In Acts 16:34, what verb does the adverb "πανοικεί" ("with the entire household/family") modify and how are we to make such a determination?

Some translation, such as the ESV, have πανοικεί modify the verb ἠγαλλιάσατο ("he rejoiced"):

Then he brought them up into his house and set food before them. And he rejoiced along with his entire household that he had believed in God. - ESV

While others, such as the NET, seem to indicate that πανοικεί modifies the verb πεπιστευκὼς ("having believed"):

The jailer brought them into his house and set food before them, and he rejoiced greatly that he had come to believe in God, together with his entire household. - NET

1 Answer 1


The literal rendering of Acts 16:34 is (BLB)

And having brought them into the house, he laid a table [for them] and rejoiced with all [his] household, having believed in God.

It is true that the adverb, πανοικεὶ (= all-house) could modify either:

  • ἠγαλλιάσατο = rejoiced (the word before the adverb), or,
  • πεπιστευκὼς = having believed (the word after the adverb)

Either is grammatically possible. The answer is actually given by the surrounding verses, V31-34

31 They replied, “Believe in the Lord Jesus and you will be saved, you and your household.” 32 Then Paul and Silas spoke the word of the Lord to him and to everyone in his house. 33 At that hour of the night, the jailer took them and washed their wounds. And without delay, he and all his household were baptized. 34 Then he brought them into his home and set a meal before them. So he and all his household rejoiced that they had come to believe in God.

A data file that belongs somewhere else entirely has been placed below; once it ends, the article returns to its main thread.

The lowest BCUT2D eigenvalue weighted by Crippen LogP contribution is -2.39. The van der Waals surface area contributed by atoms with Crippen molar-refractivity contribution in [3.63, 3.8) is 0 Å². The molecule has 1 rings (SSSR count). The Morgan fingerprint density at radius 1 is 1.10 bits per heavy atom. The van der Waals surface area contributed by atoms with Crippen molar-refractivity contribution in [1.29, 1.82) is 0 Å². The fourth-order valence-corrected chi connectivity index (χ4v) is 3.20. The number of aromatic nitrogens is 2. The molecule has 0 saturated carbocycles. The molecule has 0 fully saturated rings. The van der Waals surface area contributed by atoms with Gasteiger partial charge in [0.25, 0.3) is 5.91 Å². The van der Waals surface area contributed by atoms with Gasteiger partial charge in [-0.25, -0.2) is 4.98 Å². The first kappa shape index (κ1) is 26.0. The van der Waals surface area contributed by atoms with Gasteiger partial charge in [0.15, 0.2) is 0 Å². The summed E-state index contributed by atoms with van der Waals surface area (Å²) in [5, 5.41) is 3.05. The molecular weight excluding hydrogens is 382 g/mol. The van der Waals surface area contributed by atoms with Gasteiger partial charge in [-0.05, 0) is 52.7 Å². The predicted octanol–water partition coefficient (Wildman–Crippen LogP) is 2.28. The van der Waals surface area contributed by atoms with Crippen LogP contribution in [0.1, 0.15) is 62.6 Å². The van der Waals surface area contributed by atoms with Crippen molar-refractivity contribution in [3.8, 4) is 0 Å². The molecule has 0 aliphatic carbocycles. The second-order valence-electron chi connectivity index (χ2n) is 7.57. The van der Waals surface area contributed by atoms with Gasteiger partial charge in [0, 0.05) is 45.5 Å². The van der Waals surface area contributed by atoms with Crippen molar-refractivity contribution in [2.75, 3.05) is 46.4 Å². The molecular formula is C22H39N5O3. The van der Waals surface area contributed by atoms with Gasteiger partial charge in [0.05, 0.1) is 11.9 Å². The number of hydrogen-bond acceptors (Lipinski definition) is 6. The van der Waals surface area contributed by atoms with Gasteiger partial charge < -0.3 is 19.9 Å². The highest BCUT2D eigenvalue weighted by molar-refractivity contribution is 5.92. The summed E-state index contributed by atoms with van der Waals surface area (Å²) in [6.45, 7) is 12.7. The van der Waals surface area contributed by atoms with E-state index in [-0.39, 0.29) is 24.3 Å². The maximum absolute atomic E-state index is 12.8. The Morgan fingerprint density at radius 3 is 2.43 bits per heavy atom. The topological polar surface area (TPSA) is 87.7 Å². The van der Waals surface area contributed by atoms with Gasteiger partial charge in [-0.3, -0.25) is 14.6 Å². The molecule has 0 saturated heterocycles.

Thus, we observe that:

  • the entire household believed
  • the entire household was baptized
  • the entire household rejoiced

Why? because they all believed in God and rejoiced their salvation. (Compare Isa 25:9).

The other possibility is untenable. If the rejoicing modifies the believing, then V34 only has the man rejoicing.

  • thanks. It seems like you're advocating for the adverb to modify the verb for "rejoiced," but how is it that you have transformed "having believed" to be plural when it is singular and you have already chosen to apply the inclusive adverb to the word for "rejoiced." Do you think it is justifiable for the single adverb to apply to both verbs in question? If so this would seem to be an option C.
    – Austin
    Mar 15, 2022 at 3:36
  • @Austin - the singular comes from the singular household.
    – Dottard
    Mar 15, 2022 at 6:56
  • doesn't the Greek participle for "having believed", πεπιστευκὼς, modify the same subject as the verb for "he rejoiced", ἠγαλλιάσατο, so that if the subject for "he rejoiced" is the jailer than the subject for "having believed" is also the jailer.
    – Austin
    Mar 17, 2022 at 8:33

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